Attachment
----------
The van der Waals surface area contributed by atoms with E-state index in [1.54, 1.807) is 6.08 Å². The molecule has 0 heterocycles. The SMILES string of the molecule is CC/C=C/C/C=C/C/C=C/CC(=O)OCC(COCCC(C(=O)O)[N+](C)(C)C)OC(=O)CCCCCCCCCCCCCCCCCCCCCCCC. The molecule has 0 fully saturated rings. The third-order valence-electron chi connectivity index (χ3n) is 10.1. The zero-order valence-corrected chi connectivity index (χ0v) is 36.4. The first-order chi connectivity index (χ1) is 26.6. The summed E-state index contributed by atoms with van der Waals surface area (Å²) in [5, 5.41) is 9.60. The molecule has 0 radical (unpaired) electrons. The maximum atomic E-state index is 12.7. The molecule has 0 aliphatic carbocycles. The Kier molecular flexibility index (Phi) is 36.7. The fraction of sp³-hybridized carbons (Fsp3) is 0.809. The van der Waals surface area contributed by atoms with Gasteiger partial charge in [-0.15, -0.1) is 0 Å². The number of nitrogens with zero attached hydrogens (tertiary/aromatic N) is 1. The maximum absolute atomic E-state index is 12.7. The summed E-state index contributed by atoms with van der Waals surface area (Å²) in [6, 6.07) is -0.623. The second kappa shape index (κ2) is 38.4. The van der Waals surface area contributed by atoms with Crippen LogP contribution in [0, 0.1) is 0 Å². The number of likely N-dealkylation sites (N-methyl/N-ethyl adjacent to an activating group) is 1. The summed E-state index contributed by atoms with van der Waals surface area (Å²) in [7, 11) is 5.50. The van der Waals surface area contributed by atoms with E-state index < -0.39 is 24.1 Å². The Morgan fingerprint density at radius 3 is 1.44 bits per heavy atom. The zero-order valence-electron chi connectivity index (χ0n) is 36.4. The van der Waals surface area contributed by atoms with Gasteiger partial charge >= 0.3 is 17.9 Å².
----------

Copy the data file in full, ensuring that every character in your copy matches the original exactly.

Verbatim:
The van der Waals surface area contributed by atoms with E-state index in [1.54, 1.807) is 6.08 Å². The molecule has 0 heterocycles. The SMILES string of the molecule is CC/C=C/C/C=C/C/C=C/CC(=O)OCC(COCCC(C(=O)O)[N+](C)(C)C)OC(=O)CCCCCCCCCCCCCCCCCCCCCCCC. The molecule has 0 fully saturated rings. The third-order valence-electron chi connectivity index (χ3n) is 10.1. The zero-order valence-corrected chi connectivity index (χ0v) is 36.4. The first-order chi connectivity index (χ1) is 26.6. The summed E-state index contributed by atoms with van der Waals surface area (Å²) in [5, 5.41) is 9.60. The molecule has 0 radical (unpaired) electrons. The maximum atomic E-state index is 12.7. The molecule has 0 aliphatic carbocycles. The Kier molecular flexibility index (Phi) is 36.7. The fraction of sp³-hybridized carbons (Fsp3) is 0.809. The van der Waals surface area contributed by atoms with Gasteiger partial charge in [-0.15, -0.1) is 0 Å². The number of nitrogens with zero attached hydrogens (tertiary/aromatic N) is 1. The maximum absolute atomic E-state index is 12.7. The summed E-state index contributed by atoms with van der Waals surface area (Å²) in [6, 6.07) is -0.623. The second kappa shape index (κ2) is 38.4. The van der Waals surface area contributed by atoms with Crippen LogP contribution in [0, 0.1) is 0 Å². The number of likely N-dealkylation sites (N-methyl/N-ethyl adjacent to an activating group) is 1. The summed E-state index contributed by atoms with van der Waals surface area (Å²) in [7, 11) is 5.50. The van der Waals surface area contributed by atoms with E-state index < -0.39 is 24.1 Å². The Morgan fingerprint density at radius 3 is 1.44 bits per heavy atom. The zero-order valence-electron chi connectivity index (χ0n) is 36.4. The van der Waals surface area contributed by atoms with Gasteiger partial charge >= 0.3 is 17.9 Å².